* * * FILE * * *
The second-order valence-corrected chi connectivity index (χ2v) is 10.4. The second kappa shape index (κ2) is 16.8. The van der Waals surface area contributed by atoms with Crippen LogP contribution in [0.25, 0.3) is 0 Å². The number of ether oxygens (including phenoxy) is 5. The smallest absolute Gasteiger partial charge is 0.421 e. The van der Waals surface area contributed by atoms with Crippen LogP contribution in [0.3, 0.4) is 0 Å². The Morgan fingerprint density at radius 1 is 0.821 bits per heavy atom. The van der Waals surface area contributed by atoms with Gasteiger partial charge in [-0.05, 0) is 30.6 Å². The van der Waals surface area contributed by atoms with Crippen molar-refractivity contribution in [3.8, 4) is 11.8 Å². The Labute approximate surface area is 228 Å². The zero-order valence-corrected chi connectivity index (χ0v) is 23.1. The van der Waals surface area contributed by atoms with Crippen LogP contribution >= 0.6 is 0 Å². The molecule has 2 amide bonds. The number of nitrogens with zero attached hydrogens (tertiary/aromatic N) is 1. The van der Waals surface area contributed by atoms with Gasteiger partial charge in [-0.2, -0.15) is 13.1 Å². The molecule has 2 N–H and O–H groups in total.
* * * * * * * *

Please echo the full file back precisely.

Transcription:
The second-order valence-corrected chi connectivity index (χ2v) is 10.4. The second kappa shape index (κ2) is 16.8. The van der Waals surface area contributed by atoms with Crippen LogP contribution in [0.25, 0.3) is 0 Å². The number of ether oxygens (including phenoxy) is 5. The smallest absolute Gasteiger partial charge is 0.421 e. The van der Waals surface area contributed by atoms with Crippen LogP contribution in [0.3, 0.4) is 0 Å². The Morgan fingerprint density at radius 1 is 0.821 bits per heavy atom. The van der Waals surface area contributed by atoms with Gasteiger partial charge in [-0.05, 0) is 30.6 Å². The van der Waals surface area contributed by atoms with Crippen molar-refractivity contribution in [3.8, 4) is 11.8 Å². The Labute approximate surface area is 228 Å². The zero-order valence-corrected chi connectivity index (χ0v) is 23.1. The van der Waals surface area contributed by atoms with Crippen LogP contribution >= 0.6 is 0 Å². The molecule has 2 amide bonds. The number of nitrogens with zero attached hydrogens (tertiary/aromatic N) is 1. The van der Waals surface area contributed by atoms with Gasteiger partial charge in [-0.2, -0.15) is 13.1 Å². The molecule has 2 N–H and O–H groups in total.